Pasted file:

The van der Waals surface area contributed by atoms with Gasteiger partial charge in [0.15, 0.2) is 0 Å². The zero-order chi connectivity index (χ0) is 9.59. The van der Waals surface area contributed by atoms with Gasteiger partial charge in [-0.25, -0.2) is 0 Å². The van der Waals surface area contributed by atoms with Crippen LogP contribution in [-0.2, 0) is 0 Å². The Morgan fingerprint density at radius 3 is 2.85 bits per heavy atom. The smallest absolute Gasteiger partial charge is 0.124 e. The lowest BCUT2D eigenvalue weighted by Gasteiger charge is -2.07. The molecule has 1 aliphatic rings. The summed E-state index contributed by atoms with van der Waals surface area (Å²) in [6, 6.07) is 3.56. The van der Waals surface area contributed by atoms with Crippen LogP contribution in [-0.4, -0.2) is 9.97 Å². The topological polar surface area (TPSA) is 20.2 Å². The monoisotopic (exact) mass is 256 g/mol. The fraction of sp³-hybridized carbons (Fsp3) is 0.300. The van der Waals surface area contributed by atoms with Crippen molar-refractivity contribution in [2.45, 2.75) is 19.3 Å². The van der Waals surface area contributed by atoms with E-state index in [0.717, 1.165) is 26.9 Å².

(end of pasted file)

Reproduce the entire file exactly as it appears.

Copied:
The van der Waals surface area contributed by atoms with Gasteiger partial charge in [0.15, 0.2) is 0 Å². The zero-order chi connectivity index (χ0) is 9.59. The van der Waals surface area contributed by atoms with Gasteiger partial charge in [-0.25, -0.2) is 0 Å². The van der Waals surface area contributed by atoms with Crippen LogP contribution in [-0.2, 0) is 0 Å². The Morgan fingerprint density at radius 3 is 2.85 bits per heavy atom. The smallest absolute Gasteiger partial charge is 0.124 e. The lowest BCUT2D eigenvalue weighted by Gasteiger charge is -2.07. The molecule has 1 aliphatic rings. The summed E-state index contributed by atoms with van der Waals surface area (Å²) in [6, 6.07) is 3.56. The van der Waals surface area contributed by atoms with Crippen LogP contribution in [-0.4, -0.2) is 9.97 Å². The topological polar surface area (TPSA) is 20.2 Å². The monoisotopic (exact) mass is 256 g/mol. The fraction of sp³-hybridized carbons (Fsp3) is 0.300. The van der Waals surface area contributed by atoms with Crippen molar-refractivity contribution in [2.45, 2.75) is 19.3 Å². The van der Waals surface area contributed by atoms with E-state index in [0.717, 1.165) is 26.9 Å².